- trouble falling asleep or staying asleep
- being easily startled
- elevated resting heart rate
Sarah also put together a list of the less obvious symptoms:
- burning mouth syndrome
- ears ringing (Tinnitus)
- tunnel vision
- yawning a lot
- unexplained muscle pain
- cold feet
- numbness or tingling in the arms and legs
- losing your voice
- rashes or acne
- any GI symptom
- loss of libido
- hair loss
The mechanisms behind all of these symptoms are tied to changes in the structure of our brain.
Mood and anxiety disorders are characterized by a variety of neuroendocrine, neurotransmitter, and neuroanatomical disruptions.
There is a chicken and egg question that is occurring with GAD.
It is not understood what happens first to trigger the onset of GAD.
We know that when you have all these things out of whack in a very specific way, it triggers symptoms of anxiety.
About two-thirds of people with generalized anxiety disorder also have major depression, and about one-quarter have panic disorder.
There is also a higher rate of addiction.
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Breaking it Down Further
As imaging techniques have improved for us to measure these brain changes in a non-invasive way, there have been some interesting advances in our understanding of GAD. (21:30)
Two areas of the brain are in particular being overly activated in these situations.
The cerebral cortex, the outermost part of the brain, which is used for thinking and decision making (especially the prefrontal cortex).
The amygdala is the other area, which is central to emotional processing.
So they are overactivated and less connected to one another.
The amygdala overactivation is taking over.
This part of the brain, beyond being in charge of our emotions, it basically monitors our environment and how our body reacts to it.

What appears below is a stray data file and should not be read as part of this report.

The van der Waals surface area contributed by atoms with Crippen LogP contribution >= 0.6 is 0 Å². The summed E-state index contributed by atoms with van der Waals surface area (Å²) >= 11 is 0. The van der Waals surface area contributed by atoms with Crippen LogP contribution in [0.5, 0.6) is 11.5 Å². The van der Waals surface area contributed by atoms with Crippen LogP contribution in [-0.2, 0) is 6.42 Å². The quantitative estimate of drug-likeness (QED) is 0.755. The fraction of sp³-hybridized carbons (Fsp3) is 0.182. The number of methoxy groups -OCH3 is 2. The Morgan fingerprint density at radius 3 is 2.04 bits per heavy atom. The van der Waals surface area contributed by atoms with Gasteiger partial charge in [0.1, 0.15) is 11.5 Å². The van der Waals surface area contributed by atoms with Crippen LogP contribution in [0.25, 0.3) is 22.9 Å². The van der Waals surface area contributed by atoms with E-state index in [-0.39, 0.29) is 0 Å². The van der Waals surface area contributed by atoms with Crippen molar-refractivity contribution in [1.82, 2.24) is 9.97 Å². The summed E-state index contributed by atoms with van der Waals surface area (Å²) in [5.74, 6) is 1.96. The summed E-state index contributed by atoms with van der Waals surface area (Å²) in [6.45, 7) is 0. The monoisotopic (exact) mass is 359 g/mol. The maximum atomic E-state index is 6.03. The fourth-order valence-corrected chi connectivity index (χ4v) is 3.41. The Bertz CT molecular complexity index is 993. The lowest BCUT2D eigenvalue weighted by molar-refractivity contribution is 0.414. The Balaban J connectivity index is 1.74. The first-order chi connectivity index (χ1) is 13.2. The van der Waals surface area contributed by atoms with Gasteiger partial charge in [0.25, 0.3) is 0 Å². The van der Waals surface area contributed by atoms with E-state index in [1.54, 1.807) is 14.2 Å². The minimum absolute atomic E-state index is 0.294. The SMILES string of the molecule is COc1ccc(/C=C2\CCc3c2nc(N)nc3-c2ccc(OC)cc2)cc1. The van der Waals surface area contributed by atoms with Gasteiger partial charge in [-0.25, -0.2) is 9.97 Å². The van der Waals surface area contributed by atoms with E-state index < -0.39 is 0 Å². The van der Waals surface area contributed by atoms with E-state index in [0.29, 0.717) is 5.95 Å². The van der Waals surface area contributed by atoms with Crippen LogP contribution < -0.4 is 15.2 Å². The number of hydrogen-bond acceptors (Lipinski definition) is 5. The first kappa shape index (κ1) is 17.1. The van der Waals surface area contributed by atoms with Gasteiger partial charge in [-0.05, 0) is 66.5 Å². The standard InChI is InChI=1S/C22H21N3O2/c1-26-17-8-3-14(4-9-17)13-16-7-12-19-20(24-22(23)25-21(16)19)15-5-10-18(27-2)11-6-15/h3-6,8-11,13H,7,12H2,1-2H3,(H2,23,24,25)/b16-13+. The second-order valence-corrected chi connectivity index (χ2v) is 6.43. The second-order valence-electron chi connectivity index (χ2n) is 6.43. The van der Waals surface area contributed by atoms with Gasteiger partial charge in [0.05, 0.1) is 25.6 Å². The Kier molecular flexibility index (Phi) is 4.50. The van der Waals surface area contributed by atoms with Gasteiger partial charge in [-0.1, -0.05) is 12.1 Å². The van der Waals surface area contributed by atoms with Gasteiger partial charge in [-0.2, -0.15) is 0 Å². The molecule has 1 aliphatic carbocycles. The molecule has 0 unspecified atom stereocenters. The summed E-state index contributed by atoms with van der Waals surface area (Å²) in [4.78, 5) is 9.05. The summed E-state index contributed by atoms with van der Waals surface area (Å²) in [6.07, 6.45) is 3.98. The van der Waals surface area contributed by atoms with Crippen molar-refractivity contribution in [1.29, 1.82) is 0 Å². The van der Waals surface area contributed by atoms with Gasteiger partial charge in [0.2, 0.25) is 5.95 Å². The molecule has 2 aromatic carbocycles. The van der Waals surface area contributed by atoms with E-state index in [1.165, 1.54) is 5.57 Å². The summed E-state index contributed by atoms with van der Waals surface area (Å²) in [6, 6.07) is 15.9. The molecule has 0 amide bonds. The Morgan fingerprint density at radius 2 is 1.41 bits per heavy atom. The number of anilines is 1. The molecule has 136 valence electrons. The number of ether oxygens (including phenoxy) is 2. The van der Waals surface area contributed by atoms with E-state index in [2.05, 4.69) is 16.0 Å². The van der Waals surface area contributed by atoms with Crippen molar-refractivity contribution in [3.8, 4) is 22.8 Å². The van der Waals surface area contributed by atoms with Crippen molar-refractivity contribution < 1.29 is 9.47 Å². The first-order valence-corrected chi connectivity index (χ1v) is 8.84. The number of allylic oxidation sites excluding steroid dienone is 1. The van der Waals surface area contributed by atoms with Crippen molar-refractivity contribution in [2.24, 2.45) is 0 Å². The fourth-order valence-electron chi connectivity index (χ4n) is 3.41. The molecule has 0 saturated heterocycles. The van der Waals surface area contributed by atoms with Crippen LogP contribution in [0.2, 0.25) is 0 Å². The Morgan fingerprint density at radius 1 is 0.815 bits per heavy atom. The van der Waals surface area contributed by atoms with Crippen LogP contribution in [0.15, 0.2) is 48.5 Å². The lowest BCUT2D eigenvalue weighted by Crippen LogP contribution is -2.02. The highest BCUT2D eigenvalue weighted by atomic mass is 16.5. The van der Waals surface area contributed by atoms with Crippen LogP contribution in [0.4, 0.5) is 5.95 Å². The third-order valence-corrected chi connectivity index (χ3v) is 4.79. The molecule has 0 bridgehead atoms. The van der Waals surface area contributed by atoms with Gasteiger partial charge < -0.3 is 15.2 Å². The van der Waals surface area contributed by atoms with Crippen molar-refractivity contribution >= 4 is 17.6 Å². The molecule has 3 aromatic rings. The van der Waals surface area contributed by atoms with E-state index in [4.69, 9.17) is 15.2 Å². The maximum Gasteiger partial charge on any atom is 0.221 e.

It initiates a fast response to danger and communicates with the hypothalamus at the base of the brain, prompting the quick release of hormones that raise heart rate and blood pressure, tense the muscles, and generally ready the body to fight or to flee.
Hyperactivity of the amygdala with reduced connection to cortex causes things like the misinterpretation of social cues.
Sarah further explained the results from an elevation of amygdala activity and the results from neurotransmission dysregulation.
The Role of Inflammation
The more inflamed you are, the more impaired effective behavior is. (27:47)
Effective behavior is any behavior that we do consciously in order to produce the desired result.
So basically the more inflamed we are the less likely we are to be strategic in our choices.
There are now studies being produced that are looking modulating inflammation as a way of treating anxiety, but the data is not at a point where any conclusions can be made.
It is thought that the anxiety is causing inflammation.
Sarah broke down this snowball effect in greater detail.
We seem to see a fair amount of GAD in people with autoimmune disease, but also given that autoimmune disease is very common and GAD is common, Sarah wasn’t able to find any risk genes for both.
However, that doesn’t necessarily mean they don’t exist.
This does explain why there is potentially a link.
Stacy and Sarah shared their ah-ha moments as they took a step back and thought this through from the angle of acute and chronic stress.
There is ongoing research to understand how this thing actually starts so that people can understand the intervention point.
Remember, medication is not failure.
Using the best of all worlds (medical intervention and diet and lifestyle) is the way to expedite recovery.
For instance, there can be a situation where the use of a pharmaceutical or supplement can actually improve how our body is responding to our other choices.